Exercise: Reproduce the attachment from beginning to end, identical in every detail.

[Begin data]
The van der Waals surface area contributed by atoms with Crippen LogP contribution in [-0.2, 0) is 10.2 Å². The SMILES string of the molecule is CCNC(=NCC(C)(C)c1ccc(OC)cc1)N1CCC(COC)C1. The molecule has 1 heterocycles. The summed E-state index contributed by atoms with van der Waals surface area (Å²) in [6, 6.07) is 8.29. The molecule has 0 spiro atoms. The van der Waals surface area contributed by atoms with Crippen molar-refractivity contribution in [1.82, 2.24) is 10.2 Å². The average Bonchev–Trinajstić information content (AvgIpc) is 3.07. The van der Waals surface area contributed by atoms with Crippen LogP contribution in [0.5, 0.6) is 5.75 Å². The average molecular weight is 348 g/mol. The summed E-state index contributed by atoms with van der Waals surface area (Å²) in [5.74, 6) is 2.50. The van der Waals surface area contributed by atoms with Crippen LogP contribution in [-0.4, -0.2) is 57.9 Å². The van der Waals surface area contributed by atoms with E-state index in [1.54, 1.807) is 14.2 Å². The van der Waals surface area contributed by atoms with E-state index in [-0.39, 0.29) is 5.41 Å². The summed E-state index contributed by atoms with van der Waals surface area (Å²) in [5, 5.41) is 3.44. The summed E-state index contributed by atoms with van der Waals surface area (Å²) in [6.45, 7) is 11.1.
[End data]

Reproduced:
The van der Waals surface area contributed by atoms with Crippen LogP contribution in [-0.2, 0) is 10.2 Å². The SMILES string of the molecule is CCNC(=NCC(C)(C)c1ccc(OC)cc1)N1CCC(COC)C1. The molecule has 1 heterocycles. The summed E-state index contributed by atoms with van der Waals surface area (Å²) in [6, 6.07) is 8.29. The molecule has 0 spiro atoms. The van der Waals surface area contributed by atoms with Crippen molar-refractivity contribution in [1.82, 2.24) is 10.2 Å². The average Bonchev–Trinajstić information content (AvgIpc) is 3.07. The van der Waals surface area contributed by atoms with Crippen LogP contribution in [0.5, 0.6) is 5.75 Å². The average molecular weight is 348 g/mol. The summed E-state index contributed by atoms with van der Waals surface area (Å²) in [5.74, 6) is 2.50. The van der Waals surface area contributed by atoms with Crippen LogP contribution in [-0.4, -0.2) is 57.9 Å². The van der Waals surface area contributed by atoms with E-state index in [1.54, 1.807) is 14.2 Å². The van der Waals surface area contributed by atoms with E-state index in [-0.39, 0.29) is 5.41 Å². The summed E-state index contributed by atoms with van der Waals surface area (Å²) in [5, 5.41) is 3.44. The summed E-state index contributed by atoms with van der Waals surface area (Å²) in [6.45, 7) is 11.1.